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Non-Traditional Path Brings Geography Ph.D. Student Manuel Salgado To Snow Research

Meet Manuel Salgado, a Ph.D. student in geography.

Apr 9, 2021

Manuel Salgado, Dr. Andrew Klein and AJ Uehlinger conducting field work in Grand Mesa, Colorado. (Photo by Manny Salgado)
Manuel Salgado, Dr. Andrew Klein and AJ Uehlinger conducting field work in Grand Mesa, Colorado. (Photo by Manny Salgado)
Sunset during fall field work in Grand Mesa, Colorado. (Photo by Manny Salgado)
Sunset during fall field work in Grand Mesa, Colorado. (Photo by Manny Salgado)

Manuel Salgado, a Ph.D. student working with Dr. Andrew Klein in the Department of Geography at Texas A&M University, has led a non-traditional journey to higher-education. Today he’s an experienced field researcher and teaching assistant, and reflects on some of the challenges he’s faced in his career.

Early Passion For Science

Salgado’s passion for science was instilled at a very early age, and his fascination with understanding how the world worked is what led him to pursing research and higher education.

“I was always pretty curious at an early age, and have wanted to be a scientist for as long as I can remember,” Salgado said. “The idea of being able to figure out how the world works is extremely appealing to me.”

“When I was an undergrad at the University of New Mexico (UNM), I was fortunate that I had many professors who enabled my participation in their various research projects, which helped me experience research firsthand,” he said. “I was pretty much hooked from then on.”

Journey To Academia

Salgado experienced quite a few challenges prior to joining Texas A&M geography.

“I’m very much a non-traditional student; I’m pretty sure I’m the department’s oldest current graduate student at 41,” Salgado said. “I didn’t get a degree straight out of high school and instead tried out various jobs for about a decade.”

“At the age of 28, I went back to school at San Antonio College, and then two years later I transferred to the University of New Mexico” he said. “After undergrad, I worked at a consulting firm in New Mexico for a year before starting grad school here at A&M.”

Challenges While Pursuing Higher Education

Salgado revealed his pathway to college was paved with many struggles.

“My first attempt at college when I was 18 consisted of a semester at a community college where I did extremely poorly,” Salgado said. “When I went back to school at 28, I did extremely well, and I pretty much sailed through undergrad. But grad school has been tough!”

“I struggled with qualifying exams when I first arrived here,” Salgado said. “After a change in departments and advisors, I found a better fit with my current advisor, Andrew Klein, and he helped me get over that hurdle and I successfully completed my qualifying exams.”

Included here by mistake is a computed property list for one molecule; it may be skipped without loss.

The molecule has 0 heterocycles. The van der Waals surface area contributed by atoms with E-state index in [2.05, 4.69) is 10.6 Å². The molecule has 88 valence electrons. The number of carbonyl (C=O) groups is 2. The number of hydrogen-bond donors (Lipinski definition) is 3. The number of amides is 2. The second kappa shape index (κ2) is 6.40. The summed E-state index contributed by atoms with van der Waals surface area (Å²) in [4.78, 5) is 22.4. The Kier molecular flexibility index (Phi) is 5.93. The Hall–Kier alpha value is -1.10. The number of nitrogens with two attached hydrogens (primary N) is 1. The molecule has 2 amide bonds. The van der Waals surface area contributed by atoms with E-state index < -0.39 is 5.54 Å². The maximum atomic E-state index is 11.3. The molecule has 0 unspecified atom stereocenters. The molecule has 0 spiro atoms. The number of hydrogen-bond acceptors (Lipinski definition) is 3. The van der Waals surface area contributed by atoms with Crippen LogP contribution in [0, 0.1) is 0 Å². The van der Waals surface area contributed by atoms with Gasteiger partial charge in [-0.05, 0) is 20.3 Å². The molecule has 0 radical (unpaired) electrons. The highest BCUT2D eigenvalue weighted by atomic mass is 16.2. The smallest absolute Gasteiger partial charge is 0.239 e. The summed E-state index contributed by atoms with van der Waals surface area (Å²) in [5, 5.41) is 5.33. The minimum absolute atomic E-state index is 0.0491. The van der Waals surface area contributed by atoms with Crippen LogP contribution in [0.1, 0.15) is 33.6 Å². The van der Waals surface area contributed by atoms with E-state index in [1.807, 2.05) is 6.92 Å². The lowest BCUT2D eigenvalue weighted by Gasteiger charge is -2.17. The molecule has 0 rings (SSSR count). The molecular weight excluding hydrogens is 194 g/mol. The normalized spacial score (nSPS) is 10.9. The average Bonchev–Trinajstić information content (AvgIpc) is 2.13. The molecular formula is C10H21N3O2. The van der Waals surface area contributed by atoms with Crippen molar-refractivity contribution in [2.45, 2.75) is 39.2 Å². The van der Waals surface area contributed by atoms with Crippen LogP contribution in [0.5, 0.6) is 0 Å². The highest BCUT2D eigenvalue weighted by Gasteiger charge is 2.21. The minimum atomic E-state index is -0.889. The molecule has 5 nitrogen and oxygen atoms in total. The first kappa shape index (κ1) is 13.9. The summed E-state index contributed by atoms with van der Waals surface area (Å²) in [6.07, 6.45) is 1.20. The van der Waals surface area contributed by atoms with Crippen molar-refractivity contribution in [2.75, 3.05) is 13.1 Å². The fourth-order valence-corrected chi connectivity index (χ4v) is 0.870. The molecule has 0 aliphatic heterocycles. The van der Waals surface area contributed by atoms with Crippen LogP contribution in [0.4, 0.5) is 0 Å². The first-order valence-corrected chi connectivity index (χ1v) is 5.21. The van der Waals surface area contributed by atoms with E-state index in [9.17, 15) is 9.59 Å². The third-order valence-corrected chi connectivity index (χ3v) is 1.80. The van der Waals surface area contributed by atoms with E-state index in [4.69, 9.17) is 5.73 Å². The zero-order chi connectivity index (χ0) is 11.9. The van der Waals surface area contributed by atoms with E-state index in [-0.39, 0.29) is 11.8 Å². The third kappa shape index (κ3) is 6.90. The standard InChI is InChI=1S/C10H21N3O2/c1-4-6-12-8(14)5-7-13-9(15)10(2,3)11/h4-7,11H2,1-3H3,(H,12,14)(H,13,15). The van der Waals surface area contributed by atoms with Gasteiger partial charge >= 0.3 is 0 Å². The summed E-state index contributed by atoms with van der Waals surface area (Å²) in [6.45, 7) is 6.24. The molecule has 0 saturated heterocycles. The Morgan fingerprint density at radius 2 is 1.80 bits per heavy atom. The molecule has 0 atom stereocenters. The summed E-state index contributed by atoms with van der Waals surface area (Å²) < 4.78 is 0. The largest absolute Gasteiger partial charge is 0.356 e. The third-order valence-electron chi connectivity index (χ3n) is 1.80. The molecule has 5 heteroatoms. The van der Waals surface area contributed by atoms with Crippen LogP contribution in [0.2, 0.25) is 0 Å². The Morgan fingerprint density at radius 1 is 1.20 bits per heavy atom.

In addition to those challenges, Salgado discussed how other significant events affected his progress in research.

“On top of that, being that my research requires field measurements, we’ve had to overcome a ton of obstacles in the field from incorrect GPS measurements, out of season weather events, a government shutdown that led to a canceled field campaign, and doing field work during the COVID pandemic,” Salgado said.

Mapping Snow In Mountain Environments

Salgado’s undergraduate senior thesis led him to choosing Dr. Klein as an advisor.

“While I was at UNM, I completed a senior thesis into how climate change was impacting snowpack and the streamflow that resulted from that snowpack melting,” Salgado said. “Dr. Klein’s work with snow made him an excellent fit for me, if I wanted to pursue that further once I transferred into the Department of Geography. I had also spoken to a few of his former students who mentioned he was a great advisor who always looked out for his students, so that made him an obvious choice.”.

Salgado’s research focuses on assessing different aspects of snow distribution in mountainous regions using Unmanned Aerial Vehicles (UAVs) and 3D model visualizations.

“My research involves the use of UAVs in order to map snow in mountain environments and produce 3D models of the snow surface through a method known as Structure From Motion (SfM),” Salgado explained. “SfM involves the capturing of multiple images of an area from different angles, then reconstructing the location of features located within those images in three dimensional space.”

“Essentially, we fly drones over an area of snow, and take hundreds of pictures,” he said. “We use a GPS system to capture centimeter-level accurate locations of targets we place in our field area, and then we bring all that data back and use software to combine it and produce the 3D model.”

“By comparing models at different times, we can see how the snow surface changes and by comparing the snow surface elevations to those of the same area with no snow we can calculate snow depth.”

Gaining Experience From NASA Field Campaign

Salgado had the opportunity to participate in a NASA field campaign during his first year as a Ph.D. student, which taught him the optimal direction of moving forward in his research.

“My first year with Dr. Klein, we participated in a NASA field campaign called SnowEX,” Salgado said. “My job during SnowEX was to use terrestrial LiDAR (TLS) to scan study plots of snow. TLS scans produce 3D models of the snow surface.”